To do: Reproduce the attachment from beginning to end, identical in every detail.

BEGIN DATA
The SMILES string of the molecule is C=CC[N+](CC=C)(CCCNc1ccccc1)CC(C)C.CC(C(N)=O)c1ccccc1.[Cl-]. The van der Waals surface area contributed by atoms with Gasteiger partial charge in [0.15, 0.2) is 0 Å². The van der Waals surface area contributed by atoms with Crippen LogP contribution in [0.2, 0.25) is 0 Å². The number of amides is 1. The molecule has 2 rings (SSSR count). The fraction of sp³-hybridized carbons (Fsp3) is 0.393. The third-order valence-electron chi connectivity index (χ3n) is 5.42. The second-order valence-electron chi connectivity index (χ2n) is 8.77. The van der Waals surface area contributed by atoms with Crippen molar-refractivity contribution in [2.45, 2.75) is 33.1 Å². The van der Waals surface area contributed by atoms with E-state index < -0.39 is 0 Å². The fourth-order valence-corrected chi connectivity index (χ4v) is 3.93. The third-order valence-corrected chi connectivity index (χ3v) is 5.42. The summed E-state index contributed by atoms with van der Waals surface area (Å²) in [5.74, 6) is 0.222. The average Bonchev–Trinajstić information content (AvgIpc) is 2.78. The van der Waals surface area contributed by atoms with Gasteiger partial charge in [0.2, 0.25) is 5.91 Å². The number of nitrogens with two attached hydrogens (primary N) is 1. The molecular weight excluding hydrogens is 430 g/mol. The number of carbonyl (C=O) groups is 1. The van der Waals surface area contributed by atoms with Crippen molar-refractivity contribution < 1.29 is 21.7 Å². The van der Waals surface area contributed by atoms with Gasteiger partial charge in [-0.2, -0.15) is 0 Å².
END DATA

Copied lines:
The SMILES string of the molecule is C=CC[N+](CC=C)(CCCNc1ccccc1)CC(C)C.CC(C(N)=O)c1ccccc1.[Cl-]. The van der Waals surface area contributed by atoms with Gasteiger partial charge in [0.15, 0.2) is 0 Å². The van der Waals surface area contributed by atoms with Crippen LogP contribution in [0.2, 0.25) is 0 Å². The number of amides is 1. The molecule has 2 rings (SSSR count). The fraction of sp³-hybridized carbons (Fsp3) is 0.393. The third-order valence-electron chi connectivity index (χ3n) is 5.42. The second-order valence-electron chi connectivity index (χ2n) is 8.77. The van der Waals surface area contributed by atoms with Crippen molar-refractivity contribution in [2.45, 2.75) is 33.1 Å². The van der Waals surface area contributed by atoms with E-state index < -0.39 is 0 Å². The fourth-order valence-corrected chi connectivity index (χ4v) is 3.93. The third-order valence-corrected chi connectivity index (χ3v) is 5.42. The summed E-state index contributed by atoms with van der Waals surface area (Å²) in [5.74, 6) is 0.222. The average Bonchev–Trinajstić information content (AvgIpc) is 2.78. The van der Waals surface area contributed by atoms with Gasteiger partial charge in [0.2, 0.25) is 5.91 Å². The number of nitrogens with two attached hydrogens (primary N) is 1. The molecular weight excluding hydrogens is 430 g/mol. The number of carbonyl (C=O) groups is 1. The van der Waals surface area contributed by atoms with Crippen molar-refractivity contribution < 1.29 is 21.7 Å². The van der Waals surface area contributed by atoms with Gasteiger partial charge in [-0.2, -0.15) is 0 Å².